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How To Use PuTTYGen to Make SSH Keys and Use Them on AREDN Nodes


How To Use PuTTYGen to Make SSH Keys and Use Them on AREDN Nodes

This How To will show you a method for generating SSH key pairs on a Windows computer, saving them to a USB flash drive, installing the SSH key on an AREDN node and using the SSH keys with a PuTTY terminal session.

The use of Secure Shell (SSH) keys when using PuTTY or another SSH client is a useful aid to managing a group of AREDN nodes.

First, obtain the PuTTY suite of applications from the PuTTY Download Page and install them on your computer.

Second, obtain and prepare to use a text editor such as Notepad++ that does not insert unwanted characters and metadata into a text file.

Next, follow the steps below.


1. Start the PuTTYGen application

2. Confirm that you are going to generate an SSH-2 RSA key.

3. Select the “Generate” button to get the prompt asking you to make some random mouse movements.

4. After a short while you get a message asking you to wait while the keys are generated.

5. It finishes and you now have a new key pair.

6. Give the key pair a suitable comment so that you will remember what the keys are used for. Here we just entered for an example. Whatever you enter in the "Key Comment" field must look like an email address - no spaces and the "@" is present as in 

Also enter a suitable passphrase to use when accessing the private key.

7. We will now copy and save the public key.
Open Notepad++ and confirm that the End Of Line (EOL) format is set to UNIX/OSX Format. This will assure that there are no extraneous characters in the public key file.

8. Back in your PuTTYGen window, select and copy (Control-C) the complete text in the boxed labeled “Public key for pasting into OpenSSH authorized keys file”

9. Switch back to your Notepad++ window and Paste (Control-V) the public key text you just copied from PuTTYGen.

10. From the Notepad++ menu bar, select File -> Save As to save the public key to a suitable location. Many people save their keys on a USB flash drive to maintain physical possession of them at all times.
Give the public key file a suitable name. You can exit Notepad++ now since you will not need it again.

11. Switch back to the PuTTYGen window again and select the “Save Private Key” button. This will let you save the private key just as you did in the previous step with the public key.
You are finished with generating and saving your SSH keys. Exit PuTTYGen.

12. In order to use your new SSH key pair, login to your AREDN node and go to the Administration screen. At the bottom you will see the Authorized SSH Keys section where you will install the public keys to use on this node.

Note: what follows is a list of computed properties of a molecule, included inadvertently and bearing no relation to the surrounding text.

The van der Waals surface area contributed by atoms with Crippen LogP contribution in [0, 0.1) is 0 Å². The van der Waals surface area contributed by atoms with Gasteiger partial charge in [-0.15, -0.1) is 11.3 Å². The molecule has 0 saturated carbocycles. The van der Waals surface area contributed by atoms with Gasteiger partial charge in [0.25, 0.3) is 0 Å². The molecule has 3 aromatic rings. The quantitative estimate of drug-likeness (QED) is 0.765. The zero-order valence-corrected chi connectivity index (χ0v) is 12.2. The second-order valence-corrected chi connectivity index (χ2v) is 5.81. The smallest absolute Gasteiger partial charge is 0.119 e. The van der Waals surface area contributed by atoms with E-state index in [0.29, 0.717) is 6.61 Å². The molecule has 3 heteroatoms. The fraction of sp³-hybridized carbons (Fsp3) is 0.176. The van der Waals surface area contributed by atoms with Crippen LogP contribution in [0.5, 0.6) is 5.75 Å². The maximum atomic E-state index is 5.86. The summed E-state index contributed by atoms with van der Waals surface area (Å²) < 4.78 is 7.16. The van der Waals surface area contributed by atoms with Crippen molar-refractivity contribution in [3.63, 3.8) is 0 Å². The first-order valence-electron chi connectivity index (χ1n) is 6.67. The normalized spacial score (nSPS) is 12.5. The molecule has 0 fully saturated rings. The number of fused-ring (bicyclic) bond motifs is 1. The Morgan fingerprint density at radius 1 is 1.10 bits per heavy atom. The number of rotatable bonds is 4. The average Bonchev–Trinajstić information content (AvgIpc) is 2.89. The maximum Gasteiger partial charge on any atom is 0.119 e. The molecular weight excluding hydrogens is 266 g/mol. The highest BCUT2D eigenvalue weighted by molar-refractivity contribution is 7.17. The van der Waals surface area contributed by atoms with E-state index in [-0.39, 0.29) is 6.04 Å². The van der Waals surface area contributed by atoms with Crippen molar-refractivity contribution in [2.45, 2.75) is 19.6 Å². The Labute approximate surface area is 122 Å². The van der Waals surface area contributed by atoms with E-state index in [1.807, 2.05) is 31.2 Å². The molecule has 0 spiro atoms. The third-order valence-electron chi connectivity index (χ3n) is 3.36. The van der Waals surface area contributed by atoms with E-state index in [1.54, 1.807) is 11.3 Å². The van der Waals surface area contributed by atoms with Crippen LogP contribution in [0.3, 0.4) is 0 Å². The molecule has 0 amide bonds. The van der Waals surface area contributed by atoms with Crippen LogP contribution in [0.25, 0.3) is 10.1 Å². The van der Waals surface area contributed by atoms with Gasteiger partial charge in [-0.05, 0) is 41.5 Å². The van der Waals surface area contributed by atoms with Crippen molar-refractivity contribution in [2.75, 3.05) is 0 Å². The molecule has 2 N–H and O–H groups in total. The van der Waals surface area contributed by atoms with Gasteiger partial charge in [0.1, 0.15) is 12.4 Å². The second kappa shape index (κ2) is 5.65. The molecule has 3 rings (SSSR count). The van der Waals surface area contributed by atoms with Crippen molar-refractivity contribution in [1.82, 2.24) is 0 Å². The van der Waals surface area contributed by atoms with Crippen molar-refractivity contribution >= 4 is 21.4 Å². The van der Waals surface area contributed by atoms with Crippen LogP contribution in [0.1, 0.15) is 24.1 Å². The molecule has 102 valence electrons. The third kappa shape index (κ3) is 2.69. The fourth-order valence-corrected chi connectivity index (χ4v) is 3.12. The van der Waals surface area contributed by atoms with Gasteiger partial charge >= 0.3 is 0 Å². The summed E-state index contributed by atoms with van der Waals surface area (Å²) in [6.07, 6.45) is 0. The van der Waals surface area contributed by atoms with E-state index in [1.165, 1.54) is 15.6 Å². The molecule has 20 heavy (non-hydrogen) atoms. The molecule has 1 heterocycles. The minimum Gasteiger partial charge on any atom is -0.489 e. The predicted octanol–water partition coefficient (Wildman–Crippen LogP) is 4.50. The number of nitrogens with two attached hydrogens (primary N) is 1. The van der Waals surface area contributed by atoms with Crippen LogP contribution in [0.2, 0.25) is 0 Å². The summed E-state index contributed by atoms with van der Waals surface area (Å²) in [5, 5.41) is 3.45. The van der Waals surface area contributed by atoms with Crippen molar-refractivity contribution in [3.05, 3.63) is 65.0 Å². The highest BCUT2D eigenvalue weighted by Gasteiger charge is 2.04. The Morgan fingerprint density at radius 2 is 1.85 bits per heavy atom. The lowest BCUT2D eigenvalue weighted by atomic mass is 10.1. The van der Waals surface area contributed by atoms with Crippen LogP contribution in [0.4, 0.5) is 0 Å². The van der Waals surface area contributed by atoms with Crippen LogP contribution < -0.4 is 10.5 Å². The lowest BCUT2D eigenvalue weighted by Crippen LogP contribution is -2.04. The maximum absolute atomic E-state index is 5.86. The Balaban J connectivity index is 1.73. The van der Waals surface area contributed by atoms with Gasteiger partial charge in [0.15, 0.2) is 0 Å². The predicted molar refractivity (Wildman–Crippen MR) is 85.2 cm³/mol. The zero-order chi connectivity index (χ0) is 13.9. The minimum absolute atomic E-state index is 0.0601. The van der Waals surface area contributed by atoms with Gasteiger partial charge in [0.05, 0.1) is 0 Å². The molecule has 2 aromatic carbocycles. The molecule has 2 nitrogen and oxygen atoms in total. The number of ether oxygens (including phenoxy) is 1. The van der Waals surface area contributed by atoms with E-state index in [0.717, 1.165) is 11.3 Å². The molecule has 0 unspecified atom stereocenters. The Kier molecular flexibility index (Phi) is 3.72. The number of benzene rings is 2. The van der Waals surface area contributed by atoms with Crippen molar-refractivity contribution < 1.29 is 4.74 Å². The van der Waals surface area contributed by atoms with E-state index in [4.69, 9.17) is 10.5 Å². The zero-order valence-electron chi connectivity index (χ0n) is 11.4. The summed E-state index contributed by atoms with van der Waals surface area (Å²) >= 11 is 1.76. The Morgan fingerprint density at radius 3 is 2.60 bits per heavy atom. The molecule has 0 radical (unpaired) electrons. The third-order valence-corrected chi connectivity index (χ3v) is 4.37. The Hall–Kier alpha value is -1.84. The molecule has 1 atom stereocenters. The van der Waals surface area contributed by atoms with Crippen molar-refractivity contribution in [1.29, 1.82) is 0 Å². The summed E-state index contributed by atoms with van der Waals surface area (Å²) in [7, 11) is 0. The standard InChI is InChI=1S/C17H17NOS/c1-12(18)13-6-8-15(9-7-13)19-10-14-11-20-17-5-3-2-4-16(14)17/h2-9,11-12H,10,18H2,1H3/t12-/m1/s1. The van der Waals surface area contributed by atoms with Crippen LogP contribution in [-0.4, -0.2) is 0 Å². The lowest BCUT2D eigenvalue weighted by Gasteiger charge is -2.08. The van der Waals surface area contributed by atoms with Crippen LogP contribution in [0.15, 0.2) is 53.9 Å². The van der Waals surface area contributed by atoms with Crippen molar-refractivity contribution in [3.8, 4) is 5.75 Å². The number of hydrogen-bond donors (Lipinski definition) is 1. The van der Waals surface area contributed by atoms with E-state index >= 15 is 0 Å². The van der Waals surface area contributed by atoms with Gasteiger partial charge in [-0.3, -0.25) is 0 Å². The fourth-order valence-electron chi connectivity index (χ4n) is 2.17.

13. When you press the Select File button you get a dialog box which enables you to locate the public SSH key that you want to install.

14. After choosing the desired public key file. Select the Upload button to install the key on the AREDN node.

15. After installing the new public key, confirm that it is ready for use by looking in the Dropdown List in the Remove Key section. If your SSH key filename appears, then it is installed properly. DO NOT remove it. Here we see that there are two SSH keys currently installed on this node.

16. To use your SSH keys, open a new PuTTY session.
In the Hostname box enter localnode and in the Port box enter 2222.
It is helpful to save this session definition now as something you will remember. Select the Save button.

17. Now, using the menu at the left, go to the SSH section and then select the Auth item. This shows a number of Options. The only one we need is the very last – the location of the Private key file for authentication. Browse for it and select the right filename as before. Remember that the PRIVATE key files end in .ppk
Go back to top of the menu on the left and select Session.
SAVE the session definition again.

18. Now you can use the session information you saved by using the Load or Open button in the main PuTTY session screen.
This will open a terminal session box as seen here.
Login to the AREDN node as root.

19. If you setup the PuTTY session correctly, it will find your private key file and ask you for the passphrase you chose to authenticate and use it.
If PuTTY cannot find the private key file, it will revert to prompting you for the password that you normally use on the node.

20. The correct passphrase was entered. The node’s banner appears in the terminal session window and we can now do anything we need to do.


Start the PuTTYGen application
Generate an SSH-2 RSA key

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